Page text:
Volume IV, No. 2, Winter 1976
by Kyra Gibson
Photos by Doug Sharp
While it was cooking, the mess in the pan looked like the worst batch of mud pies any little girl ever made, but it turned out to be fluffy white, mouth-watering hominy. We've described making hominy with lye (Vol. I, No. 3, p. 38), but Ella Dunn by-passes the refined lye to use its natural raw source--ashes out of the fireplace.
She simply rots the ashes so that they're just like strong lye. She said, "It's as fast as lye and I think it's better hominy--maybe because I've always been used to it. Besides, you can't hardly buy lye any more."
She sifts the ashes as you would flour to remove the large pieces of charcoal and rocks. She warned us not to use cedar ashes but to use hickory or any kind of oak.
After sifting she puts the ashes in a porcelain or enameled pan and dampens them so that they will rot. She covers the pan and leaves it for about a week until the ashes are ready to use.
To make hominy with these ashes, she spoons out about a quart of ashes to approximately three pints of corn. She puts the ashes in a big enameled pot and pours about a gallon of water over this, stirring until it is pretty well dissolved. Ella told us, "You don't want to put too much water. Too much would make it too weak and take away the value of your lye." Then she adds the corn and cooks the mixture which looked like thick bubbling mud.
The kind of corn Ella uses is Hickory King. Ella recalled, "I've always called it Hickory Cane, but it's King."
She prefers this white corn over the yellow variety.
The purpose of the lye mixture is to remove the hard outside hull, leaving the edible kernel. The lye also loosens the dark eyes which are not appetizing to look at. It is necessary to keep stirring the hot ash water mixture to prevent the sediment and hulls from baking in the bottom of the pan. It is also necessary to use a wooden spoon, for the lye in the ashes will eat up a metal one.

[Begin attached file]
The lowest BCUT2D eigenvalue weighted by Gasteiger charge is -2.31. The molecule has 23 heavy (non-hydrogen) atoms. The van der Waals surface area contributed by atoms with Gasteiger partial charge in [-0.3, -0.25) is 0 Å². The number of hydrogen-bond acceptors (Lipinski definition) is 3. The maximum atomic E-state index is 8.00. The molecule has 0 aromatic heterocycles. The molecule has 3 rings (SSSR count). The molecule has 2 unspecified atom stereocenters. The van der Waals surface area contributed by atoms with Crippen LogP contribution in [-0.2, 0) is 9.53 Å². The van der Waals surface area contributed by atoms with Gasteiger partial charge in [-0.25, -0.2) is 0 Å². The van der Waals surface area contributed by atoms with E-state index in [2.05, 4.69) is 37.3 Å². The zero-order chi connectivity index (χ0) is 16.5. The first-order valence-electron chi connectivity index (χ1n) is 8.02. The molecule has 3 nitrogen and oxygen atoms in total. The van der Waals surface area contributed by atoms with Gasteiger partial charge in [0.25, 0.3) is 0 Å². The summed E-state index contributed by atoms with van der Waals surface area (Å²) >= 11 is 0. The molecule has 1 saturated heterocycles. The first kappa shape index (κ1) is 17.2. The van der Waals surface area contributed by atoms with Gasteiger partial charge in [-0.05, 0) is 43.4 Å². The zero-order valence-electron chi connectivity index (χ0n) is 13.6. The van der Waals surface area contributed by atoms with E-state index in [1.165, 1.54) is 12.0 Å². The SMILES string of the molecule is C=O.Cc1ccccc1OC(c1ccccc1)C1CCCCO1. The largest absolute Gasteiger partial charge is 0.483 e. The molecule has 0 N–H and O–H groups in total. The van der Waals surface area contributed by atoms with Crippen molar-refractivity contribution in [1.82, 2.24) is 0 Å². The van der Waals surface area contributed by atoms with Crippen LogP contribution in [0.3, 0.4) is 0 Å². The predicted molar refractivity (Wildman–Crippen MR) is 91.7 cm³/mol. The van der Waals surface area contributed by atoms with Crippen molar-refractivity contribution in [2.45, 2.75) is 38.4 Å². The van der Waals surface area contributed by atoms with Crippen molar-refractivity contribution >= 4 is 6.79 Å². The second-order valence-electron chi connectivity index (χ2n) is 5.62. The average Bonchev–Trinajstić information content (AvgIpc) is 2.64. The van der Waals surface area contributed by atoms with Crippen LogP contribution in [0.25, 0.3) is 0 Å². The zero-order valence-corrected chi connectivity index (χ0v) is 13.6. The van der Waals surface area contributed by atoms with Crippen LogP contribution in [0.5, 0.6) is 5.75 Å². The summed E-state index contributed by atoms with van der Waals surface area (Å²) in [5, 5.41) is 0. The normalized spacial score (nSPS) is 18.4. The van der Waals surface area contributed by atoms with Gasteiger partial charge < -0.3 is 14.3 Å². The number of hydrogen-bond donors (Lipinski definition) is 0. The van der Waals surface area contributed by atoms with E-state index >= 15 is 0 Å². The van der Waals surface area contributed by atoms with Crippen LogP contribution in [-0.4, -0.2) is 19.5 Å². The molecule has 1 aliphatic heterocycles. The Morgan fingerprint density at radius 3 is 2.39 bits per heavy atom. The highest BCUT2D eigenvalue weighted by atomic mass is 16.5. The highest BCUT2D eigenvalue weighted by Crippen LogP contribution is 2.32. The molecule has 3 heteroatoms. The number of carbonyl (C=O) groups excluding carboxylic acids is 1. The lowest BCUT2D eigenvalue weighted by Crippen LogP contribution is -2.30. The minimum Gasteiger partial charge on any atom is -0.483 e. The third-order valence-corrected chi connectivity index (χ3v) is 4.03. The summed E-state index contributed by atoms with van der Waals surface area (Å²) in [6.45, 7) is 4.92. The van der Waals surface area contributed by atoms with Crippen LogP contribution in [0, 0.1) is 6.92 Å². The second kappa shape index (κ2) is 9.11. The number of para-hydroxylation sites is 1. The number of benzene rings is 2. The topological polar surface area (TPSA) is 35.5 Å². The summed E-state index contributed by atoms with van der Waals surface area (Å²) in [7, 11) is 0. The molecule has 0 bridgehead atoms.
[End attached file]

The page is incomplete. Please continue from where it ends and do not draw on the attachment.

When the hulls are loosened, she takes the pot of hominy off the stove and rinses and re-rinses the hominy to take off the ash mud and wash away the hulls and eyes.
It is advisable to take the pan of cooked corn and ashes outside to rinse in a big sieve with the hose to dispose of the muddy ashes. While rinsing, she rubs the hominy through her fingers to take off all the eyes and hulls.
The result is raw hominy. We sampled a handful. It tasted like hominy all right, only better than you could buy in a store.
This hominy now has to be cooked until tender to serve. Ella cans much of hers by putting a teaspoon of salt in each quart jar and filling the jar only two-thirds full of hominy because it will still swell some more. Then she fills the jar to 1/2 inch of the top with water and seals it. She pressures it at 10 pounds pressure for an hour and a half to two hours.
Ella doesn't think this way of making hominy is any harder to do than with lye and she sure enjoys the finished product. So did we.
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